I'm relatively new to the topic. Suppose that you want to type-check an expression of the form f(a), i.e. a function call. Assuming that all the declarations are provided explicit types, I believe that a simple type-checker would behave as follows:

  1. Given the environment, compute the types of a and f;
  2. Check that the type of f be of the form $T\to U$;
  3. Check that the type of a be a subtype of $T$;
  4. Return $U$ if needed.

But now suppose that, for all $U$, the following subtyping relation holds:

$$ [U]<:\text{Int}\to U $$

where $[\thinspace\cdot\thinspace]$ denotes the array-type, and that computation (1) finds the types of a and f to be resp. $T$ and $[U]$ for some $T$, $U$. Now, $[U]$ is not a function-type, so check (2) fails. I'm assuming that the definition of $<:$ is completely independent of the type-checker, so we can't just hard-code a check (2.1) for array-types, too. We could instead check that $[U]$ be a subtype of a least acceptable function-type $T\to\top$, where $\top$ denotes the universe-type, but what if function-types are invariant according to $<:$?

I suspect that what I really need is a form of type-inference, rather than type-checking, even though the types of f and a are completely determined, which doesn't make sense to me. What would be the correct approach, here?

  • $\begingroup$ How are $\mathrm{Int}$ and $T$ supposed to fit together in your example? Also, is there some sort of background motivation for your (strange) example of subtyping? In these sorts of type systems subtyping tends to be structural, i.e., if $X$ is a subtype of $Y \to Z$ then $X = X_1 \to X_2$ for some $X_1$ and $X_2$. $\endgroup$ Commented Sep 21, 2020 at 18:49
  • $\begingroup$ The check should pass when $T<:\text{Int}$,e.g. $T=\text{Char}$ in C. Also, yes, afaik e.g. in Scala you can pass a $[U]$ to a function that receives a $\text{Int}\to U$ $\endgroup$
    – giofrida
    Commented Sep 21, 2020 at 18:58
  • $\begingroup$ The details matter. Can you point to the relevant bit of Scala? But to start answering your question, it would be good to have more context about what you're doing. You are not talking about structural types, which means that reasonable properties of subtyping have gone out of the window. What precisely would you like to achieve? $\endgroup$ Commented Sep 21, 2020 at 19:06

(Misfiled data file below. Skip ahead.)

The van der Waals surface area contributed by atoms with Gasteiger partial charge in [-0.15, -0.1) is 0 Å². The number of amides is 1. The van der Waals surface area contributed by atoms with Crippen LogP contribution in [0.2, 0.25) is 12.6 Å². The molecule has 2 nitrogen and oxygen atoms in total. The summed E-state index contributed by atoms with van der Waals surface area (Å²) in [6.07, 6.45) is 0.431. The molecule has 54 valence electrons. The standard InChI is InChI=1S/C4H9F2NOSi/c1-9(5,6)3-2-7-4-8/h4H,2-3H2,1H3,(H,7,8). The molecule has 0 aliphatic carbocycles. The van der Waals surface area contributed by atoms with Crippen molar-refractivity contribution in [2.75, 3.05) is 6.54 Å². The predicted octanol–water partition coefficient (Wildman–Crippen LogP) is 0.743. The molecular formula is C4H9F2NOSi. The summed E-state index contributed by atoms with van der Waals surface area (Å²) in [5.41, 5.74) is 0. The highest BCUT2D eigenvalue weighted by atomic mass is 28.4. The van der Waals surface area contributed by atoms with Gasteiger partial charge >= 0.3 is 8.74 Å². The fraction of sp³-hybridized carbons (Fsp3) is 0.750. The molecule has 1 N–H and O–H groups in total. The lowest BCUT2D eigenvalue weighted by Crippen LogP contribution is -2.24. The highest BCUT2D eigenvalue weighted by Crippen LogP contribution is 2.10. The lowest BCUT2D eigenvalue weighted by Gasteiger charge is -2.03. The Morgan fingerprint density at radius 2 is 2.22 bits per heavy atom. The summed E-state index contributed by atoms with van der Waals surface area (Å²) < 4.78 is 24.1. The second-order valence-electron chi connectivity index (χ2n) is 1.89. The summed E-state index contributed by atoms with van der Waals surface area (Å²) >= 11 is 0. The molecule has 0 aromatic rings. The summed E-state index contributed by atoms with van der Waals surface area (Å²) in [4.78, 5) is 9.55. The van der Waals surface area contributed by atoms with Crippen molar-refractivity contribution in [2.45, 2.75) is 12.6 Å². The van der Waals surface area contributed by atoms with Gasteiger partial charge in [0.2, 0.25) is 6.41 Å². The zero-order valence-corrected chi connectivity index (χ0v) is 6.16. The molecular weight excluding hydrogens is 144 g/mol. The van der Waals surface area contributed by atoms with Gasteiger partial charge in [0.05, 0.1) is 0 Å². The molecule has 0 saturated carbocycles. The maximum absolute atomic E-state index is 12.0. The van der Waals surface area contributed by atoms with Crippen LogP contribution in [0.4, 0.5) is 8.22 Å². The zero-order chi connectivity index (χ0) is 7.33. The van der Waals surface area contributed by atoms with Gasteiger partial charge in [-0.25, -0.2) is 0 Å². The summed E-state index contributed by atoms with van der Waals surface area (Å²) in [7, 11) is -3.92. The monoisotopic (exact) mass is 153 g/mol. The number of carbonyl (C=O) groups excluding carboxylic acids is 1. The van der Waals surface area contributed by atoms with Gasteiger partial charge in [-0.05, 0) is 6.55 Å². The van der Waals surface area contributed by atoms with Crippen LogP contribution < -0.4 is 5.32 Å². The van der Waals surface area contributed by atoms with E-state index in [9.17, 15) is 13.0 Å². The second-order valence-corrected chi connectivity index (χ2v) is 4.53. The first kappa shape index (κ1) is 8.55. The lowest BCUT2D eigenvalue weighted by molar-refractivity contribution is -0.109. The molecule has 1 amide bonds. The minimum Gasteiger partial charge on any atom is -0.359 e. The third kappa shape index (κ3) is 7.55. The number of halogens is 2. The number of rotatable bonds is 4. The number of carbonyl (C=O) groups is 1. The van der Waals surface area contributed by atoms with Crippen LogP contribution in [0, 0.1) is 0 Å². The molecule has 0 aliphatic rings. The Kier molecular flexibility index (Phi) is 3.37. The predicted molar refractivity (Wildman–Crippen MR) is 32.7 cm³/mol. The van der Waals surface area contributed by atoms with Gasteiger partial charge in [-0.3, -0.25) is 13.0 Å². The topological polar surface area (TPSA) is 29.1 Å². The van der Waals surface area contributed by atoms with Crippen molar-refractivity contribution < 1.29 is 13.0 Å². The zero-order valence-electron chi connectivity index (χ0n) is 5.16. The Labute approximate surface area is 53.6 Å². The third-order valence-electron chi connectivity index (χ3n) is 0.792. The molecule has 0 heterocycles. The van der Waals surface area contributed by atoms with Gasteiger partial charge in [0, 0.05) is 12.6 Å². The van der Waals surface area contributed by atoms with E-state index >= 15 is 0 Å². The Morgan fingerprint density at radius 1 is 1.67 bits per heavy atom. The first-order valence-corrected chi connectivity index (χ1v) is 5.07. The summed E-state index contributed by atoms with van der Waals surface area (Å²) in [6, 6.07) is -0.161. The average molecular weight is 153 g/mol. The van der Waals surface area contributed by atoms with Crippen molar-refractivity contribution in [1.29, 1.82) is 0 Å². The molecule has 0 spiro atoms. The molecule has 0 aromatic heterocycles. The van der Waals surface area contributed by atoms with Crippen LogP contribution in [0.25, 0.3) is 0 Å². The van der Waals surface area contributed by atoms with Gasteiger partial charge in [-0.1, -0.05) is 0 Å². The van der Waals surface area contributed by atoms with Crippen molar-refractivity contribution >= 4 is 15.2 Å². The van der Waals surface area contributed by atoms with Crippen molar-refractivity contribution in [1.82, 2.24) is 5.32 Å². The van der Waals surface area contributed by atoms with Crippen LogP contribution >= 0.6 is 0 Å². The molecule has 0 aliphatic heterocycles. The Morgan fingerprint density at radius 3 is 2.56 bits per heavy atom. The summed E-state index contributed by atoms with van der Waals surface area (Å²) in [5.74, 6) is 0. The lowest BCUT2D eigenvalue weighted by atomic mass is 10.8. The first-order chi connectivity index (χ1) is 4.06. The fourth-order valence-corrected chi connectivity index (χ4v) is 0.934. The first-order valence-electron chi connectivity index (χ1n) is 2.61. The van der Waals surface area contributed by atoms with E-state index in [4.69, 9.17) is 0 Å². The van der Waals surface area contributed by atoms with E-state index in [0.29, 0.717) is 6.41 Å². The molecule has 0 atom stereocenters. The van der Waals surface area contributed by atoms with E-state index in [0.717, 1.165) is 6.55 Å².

• $\begingroup$ What do you mean by relevant bit, a code fragment? As for the other question: given a suitable internal representation of $<:$, I wish to implement a type-checker for a simple language with functions and function calls, whatever the actual definition of $<:$. But now your comment makes me think that it wouldn't be easy or even possible without at least some insight about $<:$. For instance, some authors introduce an inference rule solely dedicated to functional variance. $\endgroup$
    – giofrida
    Commented Sep 21, 2020 at 19:24
  • 1
    $\begingroup$ @giofrida do you want to type check array indexing? Because there is a hidden function there e.g. Array<U>.get: Int -> U ofc Arrays are generic types which makes it a bit harder. Or do I misunderstand something? $\endgroup$
    – plshelp
    Commented Sep 22, 2020 at 2:46

1 Answer 1


Presumably, what Scala does (since you mentioned it) is relax your step 2. It is incorrect to check that the type of $f$ is merely 'of the form' $T → U$ because it is applied. Rather, one should check that the type of $f$ is known to be a subtype of some $T → U$.

In Scala, such subtyping 'facts' can be added by declaration when defining a type. So, arrays are declared to be subtypes of function types. You gave this as:

$$[U] <: \mathsf{Int} → U$$

This is just an axiom that needs to be part of the subtyping check. Scala is actually even more complex than this, but this at least covers the subtyping part.

As Andrej mentioned in the comments, these sorts of arbitrary 'declared' subtyping axioms don't necessarily lead to the nicest behavior (principal types, decidability, etc.). There might be multiple particular strategies that you could replace your steps with to incorporate the change to step 2, and they might have different limitations on what types they can check/infer for various examples.

  • $\begingroup$ Thank you. I ended up implementing a "wildcard" type $?$ and requiring that $<:$ satisfies a certain regularity property, so I can easily recover $T$, $U$ from the computed type and a "prototype" $?\to ?$. I still don't know if it'll work, but for now it's the best I could come up with. $\endgroup$
    – giofrida
    Commented Sep 25, 2020 at 7:55

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